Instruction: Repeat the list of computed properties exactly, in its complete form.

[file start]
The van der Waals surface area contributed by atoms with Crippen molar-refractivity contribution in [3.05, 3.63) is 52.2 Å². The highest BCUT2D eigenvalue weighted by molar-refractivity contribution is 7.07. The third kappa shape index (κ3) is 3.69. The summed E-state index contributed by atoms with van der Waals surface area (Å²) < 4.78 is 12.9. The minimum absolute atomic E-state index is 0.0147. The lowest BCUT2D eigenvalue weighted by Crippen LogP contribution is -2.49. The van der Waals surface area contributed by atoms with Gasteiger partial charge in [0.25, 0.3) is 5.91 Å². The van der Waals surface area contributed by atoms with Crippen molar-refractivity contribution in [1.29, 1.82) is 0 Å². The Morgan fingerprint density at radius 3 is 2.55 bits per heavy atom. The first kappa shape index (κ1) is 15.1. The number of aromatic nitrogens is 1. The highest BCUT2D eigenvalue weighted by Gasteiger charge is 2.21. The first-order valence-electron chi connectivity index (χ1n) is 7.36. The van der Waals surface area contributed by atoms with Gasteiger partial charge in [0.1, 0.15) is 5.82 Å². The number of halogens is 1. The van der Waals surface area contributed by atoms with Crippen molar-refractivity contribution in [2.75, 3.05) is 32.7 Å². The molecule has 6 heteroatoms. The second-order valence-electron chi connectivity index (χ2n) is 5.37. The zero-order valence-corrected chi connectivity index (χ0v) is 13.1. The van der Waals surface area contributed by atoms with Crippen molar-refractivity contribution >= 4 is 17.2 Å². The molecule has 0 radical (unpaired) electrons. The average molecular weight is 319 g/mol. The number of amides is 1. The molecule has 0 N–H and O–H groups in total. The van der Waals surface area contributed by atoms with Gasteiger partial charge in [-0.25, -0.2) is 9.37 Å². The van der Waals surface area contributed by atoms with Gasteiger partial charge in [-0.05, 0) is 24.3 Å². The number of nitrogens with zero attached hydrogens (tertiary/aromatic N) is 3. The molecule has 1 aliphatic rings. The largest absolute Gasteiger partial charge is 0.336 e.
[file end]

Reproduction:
The van der Waals surface area contributed by atoms with Crippen molar-refractivity contribution in [3.05, 3.63) is 52.2 Å². The highest BCUT2D eigenvalue weighted by molar-refractivity contribution is 7.07. The third kappa shape index (κ3) is 3.69. The summed E-state index contributed by atoms with van der Waals surface area (Å²) < 4.78 is 12.9. The minimum absolute atomic E-state index is 0.0147. The lowest BCUT2D eigenvalue weighted by Crippen LogP contribution is -2.49. The van der Waals surface area contributed by atoms with Gasteiger partial charge in [0.25, 0.3) is 5.91 Å². The van der Waals surface area contributed by atoms with Crippen molar-refractivity contribution in [1.29, 1.82) is 0 Å². The Morgan fingerprint density at radius 3 is 2.55 bits per heavy atom. The first kappa shape index (κ1) is 15.1. The number of aromatic nitrogens is 1. The highest BCUT2D eigenvalue weighted by Gasteiger charge is 2.21. The first-order valence-electron chi connectivity index (χ1n) is 7.36. The van der Waals surface area contributed by atoms with Gasteiger partial charge in [0.1, 0.15) is 5.82 Å². The number of halogens is 1. The van der Waals surface area contributed by atoms with Crippen molar-refractivity contribution in [2.75, 3.05) is 32.7 Å². The molecule has 6 heteroatoms. The second-order valence-electron chi connectivity index (χ2n) is 5.37. The zero-order valence-corrected chi connectivity index (χ0v) is 13.1. The van der Waals surface area contributed by atoms with Crippen molar-refractivity contribution >= 4 is 17.2 Å². The molecule has 0 radical (unpaired) electrons. The average molecular weight is 319 g/mol. The number of amides is 1. The molecule has 0 N–H and O–H groups in total. The van der Waals surface area contributed by atoms with Gasteiger partial charge in [-0.25, -0.2) is 9.37 Å². The van der Waals surface area contributed by atoms with Gasteiger partial charge in [-0.05, 0) is 24.3 Å². The number of nitrogens with zero attached hydrogens (tertiary/aromatic N) is 3. The molecule has 1 aliphatic rings. The largest absolute Gasteiger partial charge is 0.336 e.